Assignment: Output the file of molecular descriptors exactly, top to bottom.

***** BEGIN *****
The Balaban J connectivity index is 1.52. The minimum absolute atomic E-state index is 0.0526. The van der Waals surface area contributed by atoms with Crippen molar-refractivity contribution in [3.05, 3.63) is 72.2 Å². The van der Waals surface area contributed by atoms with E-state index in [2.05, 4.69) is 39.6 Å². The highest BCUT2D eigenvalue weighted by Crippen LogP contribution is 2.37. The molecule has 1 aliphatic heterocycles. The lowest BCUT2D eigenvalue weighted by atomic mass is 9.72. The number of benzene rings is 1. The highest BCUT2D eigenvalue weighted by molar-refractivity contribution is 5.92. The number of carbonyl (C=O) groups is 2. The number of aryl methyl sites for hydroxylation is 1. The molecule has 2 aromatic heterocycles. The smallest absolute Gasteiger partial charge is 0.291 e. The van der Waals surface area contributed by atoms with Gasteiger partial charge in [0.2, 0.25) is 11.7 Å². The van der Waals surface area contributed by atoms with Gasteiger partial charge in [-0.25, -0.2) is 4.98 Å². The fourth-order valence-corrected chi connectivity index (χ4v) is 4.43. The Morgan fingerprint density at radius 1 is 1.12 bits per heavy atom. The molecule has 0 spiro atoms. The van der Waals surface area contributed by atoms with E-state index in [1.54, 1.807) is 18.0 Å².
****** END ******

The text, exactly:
The Balaban J connectivity index is 1.52. The minimum absolute atomic E-state index is 0.0526. The van der Waals surface area contributed by atoms with Crippen molar-refractivity contribution in [3.05, 3.63) is 72.2 Å². The van der Waals surface area contributed by atoms with E-state index in [2.05, 4.69) is 39.6 Å². The highest BCUT2D eigenvalue weighted by Crippen LogP contribution is 2.37. The molecule has 1 aliphatic heterocycles. The lowest BCUT2D eigenvalue weighted by atomic mass is 9.72. The number of benzene rings is 1. The highest BCUT2D eigenvalue weighted by molar-refractivity contribution is 5.92. The number of carbonyl (C=O) groups is 2. The number of aryl methyl sites for hydroxylation is 1. The molecule has 2 aromatic heterocycles. The smallest absolute Gasteiger partial charge is 0.291 e. The van der Waals surface area contributed by atoms with Gasteiger partial charge in [0.2, 0.25) is 11.7 Å². The van der Waals surface area contributed by atoms with Gasteiger partial charge in [-0.25, -0.2) is 4.98 Å². The fourth-order valence-corrected chi connectivity index (χ4v) is 4.43. The Morgan fingerprint density at radius 1 is 1.12 bits per heavy atom. The molecule has 0 spiro atoms. The van der Waals surface area contributed by atoms with E-state index in [1.54, 1.807) is 18.0 Å².